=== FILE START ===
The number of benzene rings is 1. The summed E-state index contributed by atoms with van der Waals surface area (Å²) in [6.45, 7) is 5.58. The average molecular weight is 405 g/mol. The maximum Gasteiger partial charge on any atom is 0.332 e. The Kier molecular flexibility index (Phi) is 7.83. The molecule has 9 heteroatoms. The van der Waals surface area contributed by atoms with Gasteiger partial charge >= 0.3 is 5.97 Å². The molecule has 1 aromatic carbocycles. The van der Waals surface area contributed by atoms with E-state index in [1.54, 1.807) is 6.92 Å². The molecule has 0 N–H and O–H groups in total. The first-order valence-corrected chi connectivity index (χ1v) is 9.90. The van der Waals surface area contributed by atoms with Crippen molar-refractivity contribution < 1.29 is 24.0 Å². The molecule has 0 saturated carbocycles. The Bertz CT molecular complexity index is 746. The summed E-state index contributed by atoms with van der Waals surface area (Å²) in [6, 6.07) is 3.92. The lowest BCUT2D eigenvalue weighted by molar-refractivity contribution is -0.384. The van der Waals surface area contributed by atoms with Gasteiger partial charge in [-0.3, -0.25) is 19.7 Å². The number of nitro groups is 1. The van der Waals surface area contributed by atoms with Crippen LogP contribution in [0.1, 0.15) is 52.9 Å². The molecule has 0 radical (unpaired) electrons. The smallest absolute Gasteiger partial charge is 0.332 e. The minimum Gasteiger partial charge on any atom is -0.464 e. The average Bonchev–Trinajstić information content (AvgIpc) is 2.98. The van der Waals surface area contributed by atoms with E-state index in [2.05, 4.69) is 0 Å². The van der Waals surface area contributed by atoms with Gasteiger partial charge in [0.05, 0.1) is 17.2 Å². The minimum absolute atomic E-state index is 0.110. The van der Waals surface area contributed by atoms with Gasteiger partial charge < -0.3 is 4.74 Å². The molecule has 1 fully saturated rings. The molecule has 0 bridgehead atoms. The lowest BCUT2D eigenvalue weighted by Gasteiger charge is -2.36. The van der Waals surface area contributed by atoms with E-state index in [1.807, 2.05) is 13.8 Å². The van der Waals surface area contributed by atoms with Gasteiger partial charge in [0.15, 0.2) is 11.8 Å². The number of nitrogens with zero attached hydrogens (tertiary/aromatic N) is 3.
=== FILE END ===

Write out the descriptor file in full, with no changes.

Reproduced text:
The number of benzene rings is 1. The summed E-state index contributed by atoms with van der Waals surface area (Å²) in [6.45, 7) is 5.58. The average molecular weight is 405 g/mol. The maximum Gasteiger partial charge on any atom is 0.332 e. The Kier molecular flexibility index (Phi) is 7.83. The molecule has 9 heteroatoms. The van der Waals surface area contributed by atoms with Gasteiger partial charge >= 0.3 is 5.97 Å². The molecule has 1 aromatic carbocycles. The van der Waals surface area contributed by atoms with E-state index in [1.54, 1.807) is 6.92 Å². The molecule has 0 N–H and O–H groups in total. The first-order valence-corrected chi connectivity index (χ1v) is 9.90. The van der Waals surface area contributed by atoms with Crippen molar-refractivity contribution < 1.29 is 24.0 Å². The molecule has 0 saturated carbocycles. The Bertz CT molecular complexity index is 746. The summed E-state index contributed by atoms with van der Waals surface area (Å²) in [6, 6.07) is 3.92. The lowest BCUT2D eigenvalue weighted by molar-refractivity contribution is -0.384. The van der Waals surface area contributed by atoms with Gasteiger partial charge in [-0.3, -0.25) is 19.7 Å². The number of nitro groups is 1. The van der Waals surface area contributed by atoms with Crippen LogP contribution in [0.1, 0.15) is 52.9 Å². The molecule has 0 radical (unpaired) electrons. The smallest absolute Gasteiger partial charge is 0.332 e. The minimum Gasteiger partial charge on any atom is -0.464 e. The average Bonchev–Trinajstić information content (AvgIpc) is 2.98. The van der Waals surface area contributed by atoms with E-state index in [2.05, 4.69) is 0 Å². The van der Waals surface area contributed by atoms with Gasteiger partial charge in [0.05, 0.1) is 17.2 Å². The minimum absolute atomic E-state index is 0.110. The van der Waals surface area contributed by atoms with Gasteiger partial charge < -0.3 is 4.74 Å². The molecule has 1 fully saturated rings. The molecule has 0 bridgehead atoms. The lowest BCUT2D eigenvalue weighted by Gasteiger charge is -2.36. The van der Waals surface area contributed by atoms with E-state index in [1.807, 2.05) is 13.8 Å². The van der Waals surface area contributed by atoms with Gasteiger partial charge in [0.15, 0.2) is 11.8 Å². The number of nitrogens with zero attached hydrogens (tertiary/aromatic N) is 3.